Of course, other lands are introduced, as well, and there is a special type of magic to them all.  From Fangorn Forest to Ithilien, Tolkien makes me feel as if I am really in Middle-earth, walking ancient lands and feeling the wonder and beauty of it all.  Aragorn tells the riders of Rohan that the earth is a thing “of mighty legend” and one believes, through Tolkien, that it is true.  Thus we pass all too soon to the darkness and ash of Frodo and Sam’s own hard journey.

Frodo and Sam’s story possesses a sort of poignant, pathetic beauty.  Frodo is clearly suffering at this point, but feels compelled to go on, to try to do the right thing.  One senses that he feels a “doom” upon him, but whether he means this in the gloomy way we now associate with the word or whether he simply means it is his fate and one he cannot escape, he himself may not yet know.  It is all the more endearing to see trusty Sam at his side, laboring on through all hardships and always thinking of his master first.  Sam knows the fate of the world hangs on his quest, and yet he seems not to know as well.  For Sam, all that really matters is Frodo and somehow the fate of the world may end up turning on the friendship of two lowly Hobbits.  It is a breathtakingly bold thought, one might not expect to see in an epic fantasy where spells and swords so often solve all problems.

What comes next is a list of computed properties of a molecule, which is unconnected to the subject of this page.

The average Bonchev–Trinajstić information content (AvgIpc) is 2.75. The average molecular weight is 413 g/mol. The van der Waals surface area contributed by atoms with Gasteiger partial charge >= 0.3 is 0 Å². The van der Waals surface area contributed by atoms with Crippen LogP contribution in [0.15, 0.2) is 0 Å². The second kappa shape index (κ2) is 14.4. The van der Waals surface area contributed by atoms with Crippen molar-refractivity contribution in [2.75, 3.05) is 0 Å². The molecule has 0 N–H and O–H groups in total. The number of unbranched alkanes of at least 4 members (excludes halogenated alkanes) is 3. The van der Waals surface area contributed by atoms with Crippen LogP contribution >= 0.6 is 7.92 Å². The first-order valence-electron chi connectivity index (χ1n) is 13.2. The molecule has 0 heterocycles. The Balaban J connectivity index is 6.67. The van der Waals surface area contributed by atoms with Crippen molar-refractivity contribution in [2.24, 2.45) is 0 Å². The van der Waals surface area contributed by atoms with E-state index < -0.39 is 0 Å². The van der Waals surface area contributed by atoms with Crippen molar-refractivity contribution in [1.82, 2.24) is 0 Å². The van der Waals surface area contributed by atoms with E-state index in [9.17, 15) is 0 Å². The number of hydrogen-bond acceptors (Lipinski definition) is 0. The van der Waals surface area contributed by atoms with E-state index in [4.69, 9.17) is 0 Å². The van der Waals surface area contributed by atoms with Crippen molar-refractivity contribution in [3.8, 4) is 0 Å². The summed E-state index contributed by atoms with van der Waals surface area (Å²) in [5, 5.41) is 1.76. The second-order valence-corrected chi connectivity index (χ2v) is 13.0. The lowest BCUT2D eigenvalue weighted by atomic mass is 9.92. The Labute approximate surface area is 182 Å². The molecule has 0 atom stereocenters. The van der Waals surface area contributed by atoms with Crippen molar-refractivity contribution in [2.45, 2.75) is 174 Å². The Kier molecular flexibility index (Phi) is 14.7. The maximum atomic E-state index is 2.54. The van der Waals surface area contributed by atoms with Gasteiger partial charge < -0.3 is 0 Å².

So where do we go from here?  Only The Return of the King can tell us.  But as we journey forward, we have so many things on which to think, from Frodo’s strange mercy toward Gollum to Sam’s friendship to Pippin’s troublesome curiosity.  So many of these things seem small, yet we have seen that in Tolkien’s world there is no small deed, no small word.  Fate works in mysterious ways and I doubt that at the time of publication, many saw the ending of this far from standard fantasy quest.

Krysta 64